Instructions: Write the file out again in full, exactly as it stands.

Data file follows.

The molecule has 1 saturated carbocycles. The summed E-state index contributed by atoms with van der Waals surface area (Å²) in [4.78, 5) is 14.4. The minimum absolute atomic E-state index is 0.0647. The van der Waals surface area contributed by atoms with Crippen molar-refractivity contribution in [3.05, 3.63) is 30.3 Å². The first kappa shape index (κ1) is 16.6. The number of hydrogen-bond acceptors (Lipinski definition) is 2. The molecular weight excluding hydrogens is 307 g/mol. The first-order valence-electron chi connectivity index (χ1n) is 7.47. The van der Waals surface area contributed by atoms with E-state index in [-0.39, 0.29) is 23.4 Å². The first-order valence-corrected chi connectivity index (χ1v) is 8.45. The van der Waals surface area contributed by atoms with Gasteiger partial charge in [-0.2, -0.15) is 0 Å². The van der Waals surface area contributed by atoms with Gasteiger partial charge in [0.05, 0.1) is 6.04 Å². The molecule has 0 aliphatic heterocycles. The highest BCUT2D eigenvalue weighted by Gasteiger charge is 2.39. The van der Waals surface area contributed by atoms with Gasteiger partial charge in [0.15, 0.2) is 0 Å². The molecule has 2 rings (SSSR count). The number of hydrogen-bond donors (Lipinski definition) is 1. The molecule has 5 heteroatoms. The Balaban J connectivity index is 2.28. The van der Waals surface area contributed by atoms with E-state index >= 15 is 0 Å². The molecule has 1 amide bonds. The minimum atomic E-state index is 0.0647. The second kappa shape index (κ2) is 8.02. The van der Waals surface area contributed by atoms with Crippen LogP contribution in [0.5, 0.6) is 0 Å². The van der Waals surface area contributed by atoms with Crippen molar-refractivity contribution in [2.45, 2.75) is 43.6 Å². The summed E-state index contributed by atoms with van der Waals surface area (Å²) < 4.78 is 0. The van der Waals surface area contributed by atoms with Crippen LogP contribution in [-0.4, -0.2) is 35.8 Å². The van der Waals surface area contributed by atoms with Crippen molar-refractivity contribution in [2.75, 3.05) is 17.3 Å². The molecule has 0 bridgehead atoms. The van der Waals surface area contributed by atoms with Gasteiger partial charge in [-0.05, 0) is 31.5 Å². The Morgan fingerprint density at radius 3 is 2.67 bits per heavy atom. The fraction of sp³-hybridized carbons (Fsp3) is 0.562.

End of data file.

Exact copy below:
The molecule has 1 saturated carbocycles. The summed E-state index contributed by atoms with van der Waals surface area (Å²) in [4.78, 5) is 14.4. The minimum absolute atomic E-state index is 0.0647. The van der Waals surface area contributed by atoms with Crippen molar-refractivity contribution in [3.05, 3.63) is 30.3 Å². The first kappa shape index (κ1) is 16.6. The number of hydrogen-bond acceptors (Lipinski definition) is 2. The molecular weight excluding hydrogens is 307 g/mol. The first-order valence-electron chi connectivity index (χ1n) is 7.47. The van der Waals surface area contributed by atoms with E-state index in [-0.39, 0.29) is 23.4 Å². The first-order valence-corrected chi connectivity index (χ1v) is 8.45. The van der Waals surface area contributed by atoms with Gasteiger partial charge in [-0.2, -0.15) is 0 Å². The van der Waals surface area contributed by atoms with Gasteiger partial charge in [0.05, 0.1) is 6.04 Å². The molecule has 0 aliphatic heterocycles. The highest BCUT2D eigenvalue weighted by Gasteiger charge is 2.39. The van der Waals surface area contributed by atoms with Gasteiger partial charge in [0.15, 0.2) is 0 Å². The molecule has 2 rings (SSSR count). The number of hydrogen-bond donors (Lipinski definition) is 1. The molecule has 5 heteroatoms. The Balaban J connectivity index is 2.28. The van der Waals surface area contributed by atoms with E-state index >= 15 is 0 Å². The molecule has 1 amide bonds. The minimum atomic E-state index is 0.0647. The second kappa shape index (κ2) is 8.02. The van der Waals surface area contributed by atoms with Crippen LogP contribution in [0.5, 0.6) is 0 Å². The van der Waals surface area contributed by atoms with Crippen molar-refractivity contribution in [2.45, 2.75) is 43.6 Å². The summed E-state index contributed by atoms with van der Waals surface area (Å²) < 4.78 is 0. The van der Waals surface area contributed by atoms with Crippen LogP contribution in [-0.4, -0.2) is 35.8 Å². The van der Waals surface area contributed by atoms with Crippen molar-refractivity contribution in [2.75, 3.05) is 17.3 Å². The molecule has 0 bridgehead atoms. The van der Waals surface area contributed by atoms with Gasteiger partial charge in [-0.05, 0) is 31.5 Å². The Morgan fingerprint density at radius 3 is 2.67 bits per heavy atom. The fraction of sp³-hybridized carbons (Fsp3) is 0.562.